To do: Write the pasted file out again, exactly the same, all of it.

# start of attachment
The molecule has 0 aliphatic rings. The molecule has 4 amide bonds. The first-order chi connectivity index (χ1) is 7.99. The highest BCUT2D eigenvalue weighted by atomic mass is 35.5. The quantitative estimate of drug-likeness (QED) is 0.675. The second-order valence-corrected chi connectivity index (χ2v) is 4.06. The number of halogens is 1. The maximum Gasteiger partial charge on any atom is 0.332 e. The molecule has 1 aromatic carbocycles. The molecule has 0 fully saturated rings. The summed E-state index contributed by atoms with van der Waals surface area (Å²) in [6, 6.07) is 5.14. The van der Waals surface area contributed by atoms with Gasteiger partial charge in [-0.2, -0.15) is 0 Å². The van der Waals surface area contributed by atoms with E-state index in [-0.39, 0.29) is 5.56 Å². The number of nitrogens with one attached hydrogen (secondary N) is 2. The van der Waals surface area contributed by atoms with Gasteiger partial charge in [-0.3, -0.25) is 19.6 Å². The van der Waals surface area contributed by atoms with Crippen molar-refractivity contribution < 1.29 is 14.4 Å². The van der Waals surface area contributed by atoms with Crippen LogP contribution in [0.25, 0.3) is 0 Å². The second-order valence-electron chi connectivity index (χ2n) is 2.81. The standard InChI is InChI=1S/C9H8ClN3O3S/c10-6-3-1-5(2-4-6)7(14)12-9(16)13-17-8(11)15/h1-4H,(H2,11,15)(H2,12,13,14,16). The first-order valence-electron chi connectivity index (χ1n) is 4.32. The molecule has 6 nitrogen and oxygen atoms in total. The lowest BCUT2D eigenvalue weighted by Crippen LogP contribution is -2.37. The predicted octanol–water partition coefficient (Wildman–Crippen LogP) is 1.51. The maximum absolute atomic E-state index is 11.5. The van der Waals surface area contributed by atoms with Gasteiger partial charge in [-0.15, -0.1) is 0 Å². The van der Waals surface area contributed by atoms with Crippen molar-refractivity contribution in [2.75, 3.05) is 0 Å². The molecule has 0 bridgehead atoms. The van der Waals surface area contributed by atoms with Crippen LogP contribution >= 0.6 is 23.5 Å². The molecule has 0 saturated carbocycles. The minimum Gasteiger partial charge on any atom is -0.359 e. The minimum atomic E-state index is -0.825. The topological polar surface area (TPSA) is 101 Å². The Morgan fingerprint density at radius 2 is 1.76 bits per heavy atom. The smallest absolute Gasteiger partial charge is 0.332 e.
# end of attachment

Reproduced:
The molecule has 0 aliphatic rings. The molecule has 4 amide bonds. The first-order chi connectivity index (χ1) is 7.99. The highest BCUT2D eigenvalue weighted by atomic mass is 35.5. The quantitative estimate of drug-likeness (QED) is 0.675. The second-order valence-corrected chi connectivity index (χ2v) is 4.06. The number of halogens is 1. The maximum Gasteiger partial charge on any atom is 0.332 e. The molecule has 1 aromatic carbocycles. The molecule has 0 fully saturated rings. The summed E-state index contributed by atoms with van der Waals surface area (Å²) in [6, 6.07) is 5.14. The van der Waals surface area contributed by atoms with Gasteiger partial charge in [-0.2, -0.15) is 0 Å². The van der Waals surface area contributed by atoms with E-state index in [-0.39, 0.29) is 5.56 Å². The number of nitrogens with one attached hydrogen (secondary N) is 2. The van der Waals surface area contributed by atoms with Gasteiger partial charge in [-0.3, -0.25) is 19.6 Å². The van der Waals surface area contributed by atoms with Crippen molar-refractivity contribution < 1.29 is 14.4 Å². The van der Waals surface area contributed by atoms with Crippen LogP contribution in [0.25, 0.3) is 0 Å². The second-order valence-electron chi connectivity index (χ2n) is 2.81. The standard InChI is InChI=1S/C9H8ClN3O3S/c10-6-3-1-5(2-4-6)7(14)12-9(16)13-17-8(11)15/h1-4H,(H2,11,15)(H2,12,13,14,16). The first-order valence-electron chi connectivity index (χ1n) is 4.32. The molecule has 6 nitrogen and oxygen atoms in total. The lowest BCUT2D eigenvalue weighted by Crippen LogP contribution is -2.37. The predicted octanol–water partition coefficient (Wildman–Crippen LogP) is 1.51. The maximum absolute atomic E-state index is 11.5. The van der Waals surface area contributed by atoms with Gasteiger partial charge in [-0.15, -0.1) is 0 Å². The van der Waals surface area contributed by atoms with Crippen molar-refractivity contribution in [2.75, 3.05) is 0 Å². The molecule has 0 bridgehead atoms. The van der Waals surface area contributed by atoms with Crippen LogP contribution >= 0.6 is 23.5 Å². The molecule has 0 saturated carbocycles. The minimum Gasteiger partial charge on any atom is -0.359 e. The minimum atomic E-state index is -0.825. The topological polar surface area (TPSA) is 101 Å². The Morgan fingerprint density at radius 2 is 1.76 bits per heavy atom. The smallest absolute Gasteiger partial charge is 0.332 e.